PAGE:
• Y02TECHNOLOGIES OR APPLICATIONS FOR MITIGATION OR ADAPTATION AGAINST CLIMATE CHANGE
    • Y02BCLIMATE CHANGE MITIGATION TECHNOLOGIES RELATED TO BUILDINGS, e.g. HOUSING, HOUSE APPLIANCES OR RELATED END-USER APPLICATIONS
    • Y02B10/00Integration of renewable energy sources in buildings
    • Y02B10/70Hybrid systems
    • Y02B10/72Uninterruptible or back-up power supplies integrating renewable energies
    • YGENERAL TAGGING OF NEW TECHNOLOGICAL DEVELOPMENTS; GENERAL TAGGING OF CROSS-SECTIONAL TECHNOLOGIES SPANNING OVER SEVERAL SECTIONS OF THE IPC; TECHNICAL SUBJECTS COVERED BY FORMER USPC CROSS-REFERENCE ART COLLECTIONS [XRACs] AND DIGESTS
    • Y02TECHNOLOGIES OR APPLICATIONS FOR MITIGATION OR ADAPTATION AGAINST CLIMATE CHANGE
    • Y02EREDUCTION OF GREENHOUSE GAS [GHG] EMISSIONS, RELATED TO ENERGY GENERATION, TRANSMISSION OR DISTRIBUTION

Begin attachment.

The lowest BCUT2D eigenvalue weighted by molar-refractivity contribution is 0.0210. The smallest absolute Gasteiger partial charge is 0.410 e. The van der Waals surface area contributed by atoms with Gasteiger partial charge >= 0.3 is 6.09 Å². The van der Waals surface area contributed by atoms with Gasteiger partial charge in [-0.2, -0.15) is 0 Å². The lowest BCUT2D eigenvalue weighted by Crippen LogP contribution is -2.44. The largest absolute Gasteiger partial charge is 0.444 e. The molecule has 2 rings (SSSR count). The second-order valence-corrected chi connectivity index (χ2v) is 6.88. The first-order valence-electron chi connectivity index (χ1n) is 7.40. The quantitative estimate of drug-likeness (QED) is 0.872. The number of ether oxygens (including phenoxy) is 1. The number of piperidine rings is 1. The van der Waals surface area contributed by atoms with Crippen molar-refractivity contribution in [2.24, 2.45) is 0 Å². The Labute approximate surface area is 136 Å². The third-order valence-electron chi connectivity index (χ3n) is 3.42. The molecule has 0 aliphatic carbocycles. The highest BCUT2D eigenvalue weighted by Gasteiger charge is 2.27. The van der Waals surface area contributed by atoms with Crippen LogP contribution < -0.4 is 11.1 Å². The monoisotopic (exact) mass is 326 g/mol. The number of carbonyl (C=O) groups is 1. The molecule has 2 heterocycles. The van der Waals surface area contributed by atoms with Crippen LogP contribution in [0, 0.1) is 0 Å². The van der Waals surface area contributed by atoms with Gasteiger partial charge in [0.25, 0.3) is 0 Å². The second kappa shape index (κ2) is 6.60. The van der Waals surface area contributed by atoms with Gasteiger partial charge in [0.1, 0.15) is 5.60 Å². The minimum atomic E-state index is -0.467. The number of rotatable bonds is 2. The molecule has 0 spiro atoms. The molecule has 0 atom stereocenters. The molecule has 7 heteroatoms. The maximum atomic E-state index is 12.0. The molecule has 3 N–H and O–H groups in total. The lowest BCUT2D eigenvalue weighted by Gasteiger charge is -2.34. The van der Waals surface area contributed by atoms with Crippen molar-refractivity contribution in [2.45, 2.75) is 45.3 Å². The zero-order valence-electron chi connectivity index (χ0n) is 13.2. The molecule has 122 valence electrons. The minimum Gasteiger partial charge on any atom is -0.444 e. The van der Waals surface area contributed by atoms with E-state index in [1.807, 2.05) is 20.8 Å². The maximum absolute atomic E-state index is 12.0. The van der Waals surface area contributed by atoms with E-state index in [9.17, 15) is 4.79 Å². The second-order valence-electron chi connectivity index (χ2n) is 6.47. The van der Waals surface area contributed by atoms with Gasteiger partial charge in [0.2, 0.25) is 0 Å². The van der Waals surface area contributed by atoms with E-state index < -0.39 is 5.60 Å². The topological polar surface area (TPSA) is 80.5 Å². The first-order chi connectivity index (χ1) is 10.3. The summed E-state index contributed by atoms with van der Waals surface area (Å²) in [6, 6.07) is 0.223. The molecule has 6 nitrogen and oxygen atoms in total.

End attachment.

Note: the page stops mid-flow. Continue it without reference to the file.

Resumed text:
• Y02E10/00Energy generation through renewable energy sources
    • Y02E10/50Photovoltaic [PV] energy
    • Y02E10/56Power conversion electric or electronic aspects
    • Y02E10/563Power conversion electric or electronic aspects for grid-connected applications
    • YGENERAL TAGGING OF NEW TECHNOLOGICAL DEVELOPMENTS; GENERAL TAGGING OF CROSS-SECTIONAL TECHNOLOGIES SPANNING OVER SEVERAL SECTIONS OF THE IPC; TECHNICAL SUBJECTS COVERED BY FORMER USPC CROSS-REFERENCE ART COLLECTIONS [XRACs] AND DIGESTS
    • Y02TECHNOLOGIES OR APPLICATIONS FOR MITIGATION OR ADAPTATION AGAINST CLIMATE CHANGE
    • Y02EREDUCTION OF GREENHOUSE GAS [GHG] EMISSIONS, RELATED TO ENERGY GENERATION, TRANSMISSION OR DISTRIBUTION
    • Y02E10/00Energy generation through renewable energy sources
    • Y02E10/50Photovoltaic [PV] energy
    • Y02E10/56Power conversion electric or electronic aspects